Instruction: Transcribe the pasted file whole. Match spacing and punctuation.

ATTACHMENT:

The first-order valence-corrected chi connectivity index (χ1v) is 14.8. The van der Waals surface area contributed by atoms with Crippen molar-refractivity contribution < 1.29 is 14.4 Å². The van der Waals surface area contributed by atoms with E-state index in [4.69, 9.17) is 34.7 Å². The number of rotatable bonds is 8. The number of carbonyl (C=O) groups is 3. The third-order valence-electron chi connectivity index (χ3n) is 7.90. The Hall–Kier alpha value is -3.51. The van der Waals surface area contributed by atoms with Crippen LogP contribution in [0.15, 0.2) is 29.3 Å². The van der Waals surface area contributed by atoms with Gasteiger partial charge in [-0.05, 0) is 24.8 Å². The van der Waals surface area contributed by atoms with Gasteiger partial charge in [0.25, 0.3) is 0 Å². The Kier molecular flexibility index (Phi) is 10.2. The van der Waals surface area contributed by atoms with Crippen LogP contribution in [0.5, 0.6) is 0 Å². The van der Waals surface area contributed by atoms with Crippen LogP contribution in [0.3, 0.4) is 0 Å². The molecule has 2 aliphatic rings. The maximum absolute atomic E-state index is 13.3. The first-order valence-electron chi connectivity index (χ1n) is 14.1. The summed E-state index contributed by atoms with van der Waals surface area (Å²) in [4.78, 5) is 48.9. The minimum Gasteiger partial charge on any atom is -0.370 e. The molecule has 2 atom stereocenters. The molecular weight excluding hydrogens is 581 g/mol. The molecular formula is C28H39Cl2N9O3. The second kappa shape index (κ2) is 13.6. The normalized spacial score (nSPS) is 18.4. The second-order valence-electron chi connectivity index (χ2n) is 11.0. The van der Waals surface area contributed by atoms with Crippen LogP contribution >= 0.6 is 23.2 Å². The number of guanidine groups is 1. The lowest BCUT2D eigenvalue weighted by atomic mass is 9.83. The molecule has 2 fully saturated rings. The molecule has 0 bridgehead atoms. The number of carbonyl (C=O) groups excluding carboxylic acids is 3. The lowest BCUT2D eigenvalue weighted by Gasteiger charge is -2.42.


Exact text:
The first-order valence-corrected chi connectivity index (χ1v) is 14.8. The van der Waals surface area contributed by atoms with Crippen molar-refractivity contribution < 1.29 is 14.4 Å². The van der Waals surface area contributed by atoms with E-state index in [4.69, 9.17) is 34.7 Å². The number of rotatable bonds is 8. The number of carbonyl (C=O) groups is 3. The third-order valence-electron chi connectivity index (χ3n) is 7.90. The Hall–Kier alpha value is -3.51. The van der Waals surface area contributed by atoms with Crippen LogP contribution in [0.15, 0.2) is 29.3 Å². The van der Waals surface area contributed by atoms with Gasteiger partial charge in [-0.05, 0) is 24.8 Å². The van der Waals surface area contributed by atoms with Gasteiger partial charge in [0.25, 0.3) is 0 Å². The Kier molecular flexibility index (Phi) is 10.2. The van der Waals surface area contributed by atoms with Crippen LogP contribution in [0.5, 0.6) is 0 Å². The van der Waals surface area contributed by atoms with Crippen LogP contribution in [0.3, 0.4) is 0 Å². The molecule has 2 aliphatic rings. The maximum absolute atomic E-state index is 13.3. The first-order valence-electron chi connectivity index (χ1n) is 14.1. The summed E-state index contributed by atoms with van der Waals surface area (Å²) in [4.78, 5) is 48.9. The minimum Gasteiger partial charge on any atom is -0.370 e. The molecule has 2 atom stereocenters. The molecular weight excluding hydrogens is 581 g/mol. The molecular formula is C28H39Cl2N9O3. The second kappa shape index (κ2) is 13.6. The normalized spacial score (nSPS) is 18.4. The second-order valence-electron chi connectivity index (χ2n) is 11.0. The van der Waals surface area contributed by atoms with Crippen LogP contribution >= 0.6 is 23.2 Å². The number of guanidine groups is 1. The lowest BCUT2D eigenvalue weighted by atomic mass is 9.83. The molecule has 2 fully saturated rings. The molecule has 0 bridgehead atoms. The number of carbonyl (C=O) groups excluding carboxylic acids is 3. The lowest BCUT2D eigenvalue weighted by Gasteiger charge is -2.42.